UK investigators believe evacuation simulations for aircraft certification are inadequate, and should be adapted to provide a more realistic model of passenger behaviour, particularly regarding retrieval of cabin baggage.

Obstruction of evacuation routes by passengers’ stopping to collect personal belongings has long been a concern of safety regulators, and remains a problem despite the European Union Aviation Safety Agency’s relatively recent updating of cabin crew safety-briefing procedures.

The recommendation for more authentic simulation follows the inquiry into an unnecessary evacuation from a Lauda Airbus A320, after an aborted take-off, at London Stansted last year.

“Many passengers in this evacuation collected their bags and attempted to leave the aircraft with them,” says the UK Air Accidents Investigation Branch.

Cabin crew stationed at exit doors removed baggage from passengers as they left, but were then forced to store it in limited space. The first officer, who went into the empty cabin after the evacuation, observed “a lot of baggage” near the exits, the inquiry says.

Passengers with baggage using the overwing exits, which were not supervised by cabin crew, could leave the aircraft unchallenged.

Numerous passengers told the inquiry that the aisle and overwing exits were “impeded” by passengers trying to take luggage from under seats and overhead bins. “As a result, passengers were shouted at by some to leave their baggage behind,” it adds.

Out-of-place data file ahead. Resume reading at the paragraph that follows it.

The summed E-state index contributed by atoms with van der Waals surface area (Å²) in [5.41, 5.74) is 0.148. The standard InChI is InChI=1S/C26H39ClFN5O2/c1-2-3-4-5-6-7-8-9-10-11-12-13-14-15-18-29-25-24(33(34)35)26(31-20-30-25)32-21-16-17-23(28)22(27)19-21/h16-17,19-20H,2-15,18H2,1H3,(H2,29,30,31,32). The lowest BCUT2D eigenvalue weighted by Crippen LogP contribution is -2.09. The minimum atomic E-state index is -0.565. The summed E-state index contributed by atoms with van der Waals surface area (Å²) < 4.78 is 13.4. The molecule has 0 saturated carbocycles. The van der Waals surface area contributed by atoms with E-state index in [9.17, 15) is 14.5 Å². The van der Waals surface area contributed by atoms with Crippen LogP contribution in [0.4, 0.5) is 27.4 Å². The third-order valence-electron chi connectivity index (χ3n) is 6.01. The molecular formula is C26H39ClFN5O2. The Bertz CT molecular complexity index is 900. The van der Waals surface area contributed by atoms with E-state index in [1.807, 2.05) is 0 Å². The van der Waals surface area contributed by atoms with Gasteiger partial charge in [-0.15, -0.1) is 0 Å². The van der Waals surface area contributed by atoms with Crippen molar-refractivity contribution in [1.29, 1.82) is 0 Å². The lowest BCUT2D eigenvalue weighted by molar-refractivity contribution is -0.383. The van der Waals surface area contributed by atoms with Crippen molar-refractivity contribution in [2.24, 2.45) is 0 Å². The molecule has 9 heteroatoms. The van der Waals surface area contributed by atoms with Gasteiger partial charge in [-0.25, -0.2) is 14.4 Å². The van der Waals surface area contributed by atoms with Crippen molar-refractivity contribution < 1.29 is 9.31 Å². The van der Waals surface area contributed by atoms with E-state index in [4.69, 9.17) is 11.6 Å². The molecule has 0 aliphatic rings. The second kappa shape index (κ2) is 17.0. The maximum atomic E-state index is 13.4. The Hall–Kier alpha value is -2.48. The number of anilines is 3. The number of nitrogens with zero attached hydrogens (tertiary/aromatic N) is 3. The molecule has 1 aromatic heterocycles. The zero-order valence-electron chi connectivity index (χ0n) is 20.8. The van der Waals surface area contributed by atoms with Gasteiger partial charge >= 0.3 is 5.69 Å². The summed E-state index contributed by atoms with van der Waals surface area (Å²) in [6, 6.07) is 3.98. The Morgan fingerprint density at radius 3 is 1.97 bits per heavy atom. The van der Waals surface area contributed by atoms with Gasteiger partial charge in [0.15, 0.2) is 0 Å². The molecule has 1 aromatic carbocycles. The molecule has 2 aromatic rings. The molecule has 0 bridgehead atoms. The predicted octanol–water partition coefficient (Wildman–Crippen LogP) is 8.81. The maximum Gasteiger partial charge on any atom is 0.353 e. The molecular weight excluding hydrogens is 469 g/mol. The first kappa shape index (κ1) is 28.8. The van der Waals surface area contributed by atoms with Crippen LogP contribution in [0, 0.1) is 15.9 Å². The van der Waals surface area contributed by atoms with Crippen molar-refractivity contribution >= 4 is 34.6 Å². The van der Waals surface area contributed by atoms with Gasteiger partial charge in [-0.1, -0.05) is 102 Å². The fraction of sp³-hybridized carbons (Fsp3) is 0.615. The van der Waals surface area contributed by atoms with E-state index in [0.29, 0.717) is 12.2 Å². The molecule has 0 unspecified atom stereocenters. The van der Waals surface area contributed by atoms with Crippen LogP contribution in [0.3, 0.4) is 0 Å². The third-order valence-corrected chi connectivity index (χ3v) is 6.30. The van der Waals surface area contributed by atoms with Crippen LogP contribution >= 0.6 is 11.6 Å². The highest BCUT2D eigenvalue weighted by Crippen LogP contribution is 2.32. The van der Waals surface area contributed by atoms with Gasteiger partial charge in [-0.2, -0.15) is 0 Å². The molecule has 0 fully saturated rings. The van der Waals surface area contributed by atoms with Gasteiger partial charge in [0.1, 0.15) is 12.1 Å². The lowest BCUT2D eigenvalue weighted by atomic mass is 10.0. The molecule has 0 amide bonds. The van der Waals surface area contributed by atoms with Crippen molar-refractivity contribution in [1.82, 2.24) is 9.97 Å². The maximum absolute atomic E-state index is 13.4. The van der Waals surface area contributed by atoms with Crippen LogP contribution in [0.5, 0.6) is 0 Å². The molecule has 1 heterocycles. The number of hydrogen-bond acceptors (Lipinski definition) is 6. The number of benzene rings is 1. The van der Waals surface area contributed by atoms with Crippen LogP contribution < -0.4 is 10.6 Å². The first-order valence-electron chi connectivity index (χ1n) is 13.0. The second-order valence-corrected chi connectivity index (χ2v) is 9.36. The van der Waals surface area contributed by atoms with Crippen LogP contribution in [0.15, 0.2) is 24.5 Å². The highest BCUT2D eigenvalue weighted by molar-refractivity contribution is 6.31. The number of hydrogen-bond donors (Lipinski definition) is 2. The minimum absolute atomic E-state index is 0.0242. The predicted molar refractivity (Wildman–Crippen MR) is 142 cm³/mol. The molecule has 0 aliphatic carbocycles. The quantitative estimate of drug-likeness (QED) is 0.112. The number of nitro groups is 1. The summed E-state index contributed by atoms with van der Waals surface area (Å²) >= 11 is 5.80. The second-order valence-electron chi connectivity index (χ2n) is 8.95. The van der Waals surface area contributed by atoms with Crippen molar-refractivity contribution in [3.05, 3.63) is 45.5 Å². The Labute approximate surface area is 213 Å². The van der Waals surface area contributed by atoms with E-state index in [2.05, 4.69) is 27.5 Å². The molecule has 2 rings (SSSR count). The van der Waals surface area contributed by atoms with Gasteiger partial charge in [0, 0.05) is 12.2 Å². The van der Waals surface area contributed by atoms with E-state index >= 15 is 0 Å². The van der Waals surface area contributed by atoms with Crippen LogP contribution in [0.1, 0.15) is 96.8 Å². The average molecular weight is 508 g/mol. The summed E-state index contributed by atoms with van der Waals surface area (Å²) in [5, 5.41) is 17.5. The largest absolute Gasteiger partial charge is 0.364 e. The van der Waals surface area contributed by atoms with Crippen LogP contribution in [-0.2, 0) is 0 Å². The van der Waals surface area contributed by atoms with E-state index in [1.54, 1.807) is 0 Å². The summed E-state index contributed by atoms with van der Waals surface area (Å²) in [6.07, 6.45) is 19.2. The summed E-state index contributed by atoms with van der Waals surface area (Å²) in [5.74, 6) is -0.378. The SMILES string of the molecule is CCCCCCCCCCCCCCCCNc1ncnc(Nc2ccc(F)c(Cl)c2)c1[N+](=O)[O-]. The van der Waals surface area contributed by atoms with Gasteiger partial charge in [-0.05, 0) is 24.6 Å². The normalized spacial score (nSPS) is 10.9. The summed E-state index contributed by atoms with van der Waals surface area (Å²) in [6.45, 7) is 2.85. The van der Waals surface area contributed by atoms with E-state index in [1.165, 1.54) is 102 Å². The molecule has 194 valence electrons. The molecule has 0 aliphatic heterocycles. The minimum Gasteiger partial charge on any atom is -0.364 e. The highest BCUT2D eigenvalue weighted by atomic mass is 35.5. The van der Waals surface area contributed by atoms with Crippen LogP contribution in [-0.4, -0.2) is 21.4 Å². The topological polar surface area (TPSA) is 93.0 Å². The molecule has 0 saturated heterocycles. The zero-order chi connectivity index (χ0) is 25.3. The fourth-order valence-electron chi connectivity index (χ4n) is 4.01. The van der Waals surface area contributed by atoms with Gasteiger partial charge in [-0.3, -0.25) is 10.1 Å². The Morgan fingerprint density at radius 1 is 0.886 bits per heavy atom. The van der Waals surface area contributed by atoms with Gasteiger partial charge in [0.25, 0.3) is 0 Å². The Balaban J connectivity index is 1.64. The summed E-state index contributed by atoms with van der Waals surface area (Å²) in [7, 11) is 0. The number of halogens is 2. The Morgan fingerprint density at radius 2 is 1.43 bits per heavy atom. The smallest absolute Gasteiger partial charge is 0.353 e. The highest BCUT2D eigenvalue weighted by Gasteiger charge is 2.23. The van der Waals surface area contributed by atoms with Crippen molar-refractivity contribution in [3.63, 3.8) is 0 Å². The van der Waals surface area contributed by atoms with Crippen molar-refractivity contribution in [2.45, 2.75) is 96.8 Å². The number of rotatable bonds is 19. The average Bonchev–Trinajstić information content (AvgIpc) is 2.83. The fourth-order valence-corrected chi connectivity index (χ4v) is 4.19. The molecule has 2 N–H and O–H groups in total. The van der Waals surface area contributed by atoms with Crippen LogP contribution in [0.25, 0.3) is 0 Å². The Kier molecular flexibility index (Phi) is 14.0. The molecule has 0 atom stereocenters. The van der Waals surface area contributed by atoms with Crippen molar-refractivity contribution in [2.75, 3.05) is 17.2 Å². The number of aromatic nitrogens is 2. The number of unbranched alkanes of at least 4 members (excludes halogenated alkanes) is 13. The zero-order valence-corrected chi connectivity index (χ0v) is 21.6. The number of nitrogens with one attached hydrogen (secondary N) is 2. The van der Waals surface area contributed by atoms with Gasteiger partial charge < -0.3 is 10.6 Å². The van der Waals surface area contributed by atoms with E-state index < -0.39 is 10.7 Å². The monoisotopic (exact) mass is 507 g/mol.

The evacuation, after an engine failure, had not been ordered by the pilots, but by a senior cabin crew member in confusing circumstances.

Investigators found the evacuation to have been unnecessary but could not determine how long it had taken.

Lauda A320 evac

Source: Air Accidents Investigation Branch

Passengers were observed leaving the Lauda A320 with baggage

EASA certification requires demonstration that an aircraft can be evacuated in 90s.

But while certain conditions for such demonstrations are specified, including the placement of minor obstructions, there is no requirement for the simulated passengers to retrieve their own baggage and attempt to leave with it.

This is despite commercial trends, such as hold baggage charges, which are increasing the quantity of carry-on items in the cabin.

“[Prior events show] it is extremely common for passengers to carry off bags in evacuations, even when there is a clear and immediate threat to life from remaining on board the aircraft,” says the inquiry.

“One of the events [previously studied] shows that even trained flight crew are not immune from the compulsion to keep their possessions with them.”

Desire to retain high-value items – such as cash, keys or medicines – is the main reason given by passengers questioned as to why they attempt to retrieve bags.

Lauda had been compliant with the revised EASA guidance, published in March 2017, which put greater emphasis on instructing passengers to leave baggage behind.

“The motivation for passengers to remain united with their baggage is extremely powerful,” says the inquiry, adding that new safety-briefing deterrence is still ineffective. “In some cases, the danger is not immediately apparent to passengers.”

Alongside the recommendation for more realistic simulation, the Lauda A320 inquiry says EASA should commission research to determine how to prevent passengers from obstructing evacuations by retrieving carry-on baggage.